The exam board today and so finally the grades for another year have been agreed and signed off. There are a few resits to get through, but overall the students seem to have done really well and all is set for a happy graduation in July.
There is a small, but noticeable gap developing between the quality of the written work coming through and the practical. Over the last four years we've shifted the focus of the Drama programmes to provide as much training as possible. Half of the modules on the programmes carry are assessed solely through practical work and from September this bias will be even more pronounced as the curriculum shifts further to two-thirds practical, one third lecture/seminar. No University in the country offers as much workshop/ rehearsal contact time to their students. We're breathing down the necks of the Drama Schools.
The result of this is that graduates are now coming out with more sophisticated performance skills and we are beginning to have some real success in sending our students out into the profession. The downside however is that if we relegate the importance of the formal academic work, so students increasingly seem to treat the art of assignment writing as an irrelevance or irritating adjunct to the main thrust of their work.
The temptation is to look for ways of phasing academic assignments out all together and look for assessment tasks that more accurately reflect the way in which we're asking students to prepare as actors. What the shape of these assignments would be is still anybodies guess. I dread the insistence of log books and and the kind of reflective writing favoured at sixth form, which encourages students to seek out flaws in their technique in an attempt to shape an alternative approach. Unfortunately acting isn't so formulaic. Each actor is constrained, even after training, by their body and voice. A more useful research might be linked to a historical or social understanding of the world of the play or text being looked at in the rehearsal room.
However, it must surely still be useful for actors to know a little about the way in which Dramatic literature has evolved over time or the way European practitioners have influenced taste and culture in the UK? And these things take some effort to read and understand. The idea that actors just rely on their instinct and 'talent' all seems a bit X-factor dodgy to me.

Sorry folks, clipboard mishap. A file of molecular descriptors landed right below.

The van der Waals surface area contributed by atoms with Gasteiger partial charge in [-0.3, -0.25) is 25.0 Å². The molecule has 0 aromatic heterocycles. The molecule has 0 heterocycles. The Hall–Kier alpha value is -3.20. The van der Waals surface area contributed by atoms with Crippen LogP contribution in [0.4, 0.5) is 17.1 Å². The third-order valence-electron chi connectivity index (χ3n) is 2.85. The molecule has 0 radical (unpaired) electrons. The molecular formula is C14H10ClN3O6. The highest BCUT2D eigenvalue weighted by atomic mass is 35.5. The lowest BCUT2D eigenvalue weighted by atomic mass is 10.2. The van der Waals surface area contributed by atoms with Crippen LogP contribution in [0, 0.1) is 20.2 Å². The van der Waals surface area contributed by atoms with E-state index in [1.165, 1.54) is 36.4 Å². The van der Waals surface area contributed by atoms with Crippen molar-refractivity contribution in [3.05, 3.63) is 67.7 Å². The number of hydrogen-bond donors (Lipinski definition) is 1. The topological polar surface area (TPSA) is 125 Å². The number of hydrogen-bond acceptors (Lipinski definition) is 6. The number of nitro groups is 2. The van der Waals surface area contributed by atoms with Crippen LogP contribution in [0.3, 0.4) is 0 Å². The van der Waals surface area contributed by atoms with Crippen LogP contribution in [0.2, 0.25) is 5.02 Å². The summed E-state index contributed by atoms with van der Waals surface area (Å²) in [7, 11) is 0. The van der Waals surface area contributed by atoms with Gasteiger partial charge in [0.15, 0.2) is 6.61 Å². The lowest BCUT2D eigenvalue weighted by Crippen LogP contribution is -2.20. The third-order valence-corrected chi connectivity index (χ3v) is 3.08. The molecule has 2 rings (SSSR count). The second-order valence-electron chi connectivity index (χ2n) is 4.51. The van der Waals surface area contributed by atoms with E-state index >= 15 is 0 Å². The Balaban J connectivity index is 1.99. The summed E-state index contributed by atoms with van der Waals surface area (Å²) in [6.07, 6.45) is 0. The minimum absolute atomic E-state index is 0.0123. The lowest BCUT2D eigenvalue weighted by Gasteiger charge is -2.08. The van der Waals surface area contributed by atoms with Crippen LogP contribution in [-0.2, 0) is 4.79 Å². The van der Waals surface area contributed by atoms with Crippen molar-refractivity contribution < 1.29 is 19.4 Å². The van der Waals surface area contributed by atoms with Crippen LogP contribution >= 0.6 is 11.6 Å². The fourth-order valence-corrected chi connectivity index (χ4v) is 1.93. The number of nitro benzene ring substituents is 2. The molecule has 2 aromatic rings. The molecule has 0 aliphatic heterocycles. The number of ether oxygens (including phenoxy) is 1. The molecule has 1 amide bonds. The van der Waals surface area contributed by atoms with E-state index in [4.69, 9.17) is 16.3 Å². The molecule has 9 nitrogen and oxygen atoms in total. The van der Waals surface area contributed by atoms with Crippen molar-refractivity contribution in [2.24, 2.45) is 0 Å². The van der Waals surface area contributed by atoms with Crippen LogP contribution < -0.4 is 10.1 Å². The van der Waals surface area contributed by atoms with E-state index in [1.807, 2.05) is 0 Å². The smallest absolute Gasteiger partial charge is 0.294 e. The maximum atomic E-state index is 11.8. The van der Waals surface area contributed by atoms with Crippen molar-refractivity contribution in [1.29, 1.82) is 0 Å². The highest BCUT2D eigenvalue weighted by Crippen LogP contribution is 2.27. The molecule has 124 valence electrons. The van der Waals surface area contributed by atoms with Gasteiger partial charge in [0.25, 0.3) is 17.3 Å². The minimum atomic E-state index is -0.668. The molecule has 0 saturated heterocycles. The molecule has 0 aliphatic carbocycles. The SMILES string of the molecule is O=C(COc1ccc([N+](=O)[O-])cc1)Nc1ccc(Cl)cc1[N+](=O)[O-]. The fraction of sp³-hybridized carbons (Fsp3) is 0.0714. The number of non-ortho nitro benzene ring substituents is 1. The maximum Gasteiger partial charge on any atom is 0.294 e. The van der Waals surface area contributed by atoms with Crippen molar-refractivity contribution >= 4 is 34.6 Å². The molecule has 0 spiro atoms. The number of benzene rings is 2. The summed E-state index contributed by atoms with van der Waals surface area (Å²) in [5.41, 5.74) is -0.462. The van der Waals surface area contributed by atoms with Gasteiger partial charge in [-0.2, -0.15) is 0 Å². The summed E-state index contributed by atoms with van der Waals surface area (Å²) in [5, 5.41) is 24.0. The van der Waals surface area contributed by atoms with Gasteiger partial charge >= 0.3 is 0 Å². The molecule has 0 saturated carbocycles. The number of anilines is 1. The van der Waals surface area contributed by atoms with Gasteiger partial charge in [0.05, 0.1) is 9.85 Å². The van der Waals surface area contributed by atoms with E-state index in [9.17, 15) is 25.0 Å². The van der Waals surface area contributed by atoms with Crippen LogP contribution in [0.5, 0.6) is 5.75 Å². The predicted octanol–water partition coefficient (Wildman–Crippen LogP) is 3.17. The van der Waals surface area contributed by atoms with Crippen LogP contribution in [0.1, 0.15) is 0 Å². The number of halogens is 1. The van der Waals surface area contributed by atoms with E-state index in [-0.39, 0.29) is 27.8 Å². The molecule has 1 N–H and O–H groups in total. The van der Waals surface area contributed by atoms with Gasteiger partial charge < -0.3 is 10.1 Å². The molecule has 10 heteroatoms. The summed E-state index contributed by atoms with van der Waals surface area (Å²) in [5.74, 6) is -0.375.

My feeling is that good academic writing is possible, and should be positively encouraged, within the current curriculum. We don't particularly want to produce a new generation of cultural critics, who can deconstruct everything, but struggle to create anything, but it's clear that the best actors are the ones who do their homework and are able to articulate their complex ideas clearly.
Until we can find a way to link what goes on in the library to what goes on in rehearsal, we're going to struggle with students who see academic research simply as the tedious means to the end result of passing a degree. The possibilities are so much greater.
Mark is the Academic Director of the Drama Programmes at St Mary's University in Twickenham. He has worked internationally as a theatre director and educator for the past 15 years, focused mostly on youth, community, and conflict resolution work.
As a lecturer Mark taught at Goldsmiths College, Coventry University and was Head of Performing Arts at Canterbury College prior to joining St Mary’s in 2006.
His Professional directing credits include Henry V (One of US?) and Valhalla for RSC Education; The Wind in the Willows, Jack Cade, The Red, Red Robin for Sevenoaks Playhouse; Tender Souls, The Quality of Mercy and Playhouse Creatures for the Ambassadors Theatre group.
Mark is a director of subVERSE Theatre company for whom has directed fringe premieres of Chief, Dinnertime and OxfamC**t at Theatre 503.
Site specific work includes Purka and Shadow on Icelandic volcanoes and Novocento with students from the University of Genoa.